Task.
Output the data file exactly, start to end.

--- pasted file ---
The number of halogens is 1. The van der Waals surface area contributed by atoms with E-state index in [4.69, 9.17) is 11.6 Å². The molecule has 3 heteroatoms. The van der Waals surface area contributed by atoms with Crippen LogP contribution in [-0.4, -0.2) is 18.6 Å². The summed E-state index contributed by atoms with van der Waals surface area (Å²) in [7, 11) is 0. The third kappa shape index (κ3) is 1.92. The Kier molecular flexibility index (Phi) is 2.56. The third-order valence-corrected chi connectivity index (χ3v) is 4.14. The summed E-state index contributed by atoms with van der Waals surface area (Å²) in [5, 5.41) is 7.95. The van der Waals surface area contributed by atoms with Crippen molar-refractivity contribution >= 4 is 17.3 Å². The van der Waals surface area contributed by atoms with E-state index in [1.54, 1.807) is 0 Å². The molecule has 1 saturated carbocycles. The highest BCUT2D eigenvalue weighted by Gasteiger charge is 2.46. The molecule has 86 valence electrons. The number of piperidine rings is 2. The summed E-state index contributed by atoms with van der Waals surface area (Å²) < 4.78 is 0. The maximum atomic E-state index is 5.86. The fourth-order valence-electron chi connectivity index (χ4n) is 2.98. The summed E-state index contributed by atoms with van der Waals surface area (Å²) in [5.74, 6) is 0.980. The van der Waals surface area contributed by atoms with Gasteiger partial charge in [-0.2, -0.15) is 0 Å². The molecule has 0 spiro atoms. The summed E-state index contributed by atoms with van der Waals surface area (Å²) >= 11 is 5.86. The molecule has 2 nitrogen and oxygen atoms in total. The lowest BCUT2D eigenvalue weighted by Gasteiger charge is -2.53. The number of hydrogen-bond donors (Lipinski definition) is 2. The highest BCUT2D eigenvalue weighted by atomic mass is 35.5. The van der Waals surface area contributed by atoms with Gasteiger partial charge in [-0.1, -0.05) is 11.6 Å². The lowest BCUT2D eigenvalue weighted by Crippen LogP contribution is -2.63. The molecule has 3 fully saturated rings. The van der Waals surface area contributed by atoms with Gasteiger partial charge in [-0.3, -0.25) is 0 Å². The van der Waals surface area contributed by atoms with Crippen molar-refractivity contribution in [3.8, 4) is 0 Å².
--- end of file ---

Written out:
The number of halogens is 1. The van der Waals surface area contributed by atoms with E-state index in [4.69, 9.17) is 11.6 Å². The molecule has 3 heteroatoms. The van der Waals surface area contributed by atoms with Crippen LogP contribution in [-0.4, -0.2) is 18.6 Å². The summed E-state index contributed by atoms with van der Waals surface area (Å²) in [7, 11) is 0. The third kappa shape index (κ3) is 1.92. The Kier molecular flexibility index (Phi) is 2.56. The third-order valence-corrected chi connectivity index (χ3v) is 4.14. The summed E-state index contributed by atoms with van der Waals surface area (Å²) in [5, 5.41) is 7.95. The van der Waals surface area contributed by atoms with Crippen molar-refractivity contribution >= 4 is 17.3 Å². The van der Waals surface area contributed by atoms with E-state index in [1.54, 1.807) is 0 Å². The molecule has 1 saturated carbocycles. The highest BCUT2D eigenvalue weighted by Gasteiger charge is 2.46. The molecule has 86 valence electrons. The number of piperidine rings is 2. The summed E-state index contributed by atoms with van der Waals surface area (Å²) < 4.78 is 0. The maximum atomic E-state index is 5.86. The fourth-order valence-electron chi connectivity index (χ4n) is 2.98. The summed E-state index contributed by atoms with van der Waals surface area (Å²) in [5.74, 6) is 0.980. The van der Waals surface area contributed by atoms with Gasteiger partial charge in [-0.2, -0.15) is 0 Å². The molecule has 0 spiro atoms. The summed E-state index contributed by atoms with van der Waals surface area (Å²) >= 11 is 5.86. The molecule has 2 nitrogen and oxygen atoms in total. The lowest BCUT2D eigenvalue weighted by Gasteiger charge is -2.53. The number of hydrogen-bond donors (Lipinski definition) is 2. The highest BCUT2D eigenvalue weighted by atomic mass is 35.5. The van der Waals surface area contributed by atoms with Gasteiger partial charge in [-0.1, -0.05) is 11.6 Å². The lowest BCUT2D eigenvalue weighted by Crippen LogP contribution is -2.63. The molecule has 3 fully saturated rings. The van der Waals surface area contributed by atoms with Gasteiger partial charge in [-0.3, -0.25) is 0 Å². The van der Waals surface area contributed by atoms with Crippen molar-refractivity contribution in [3.8, 4) is 0 Å².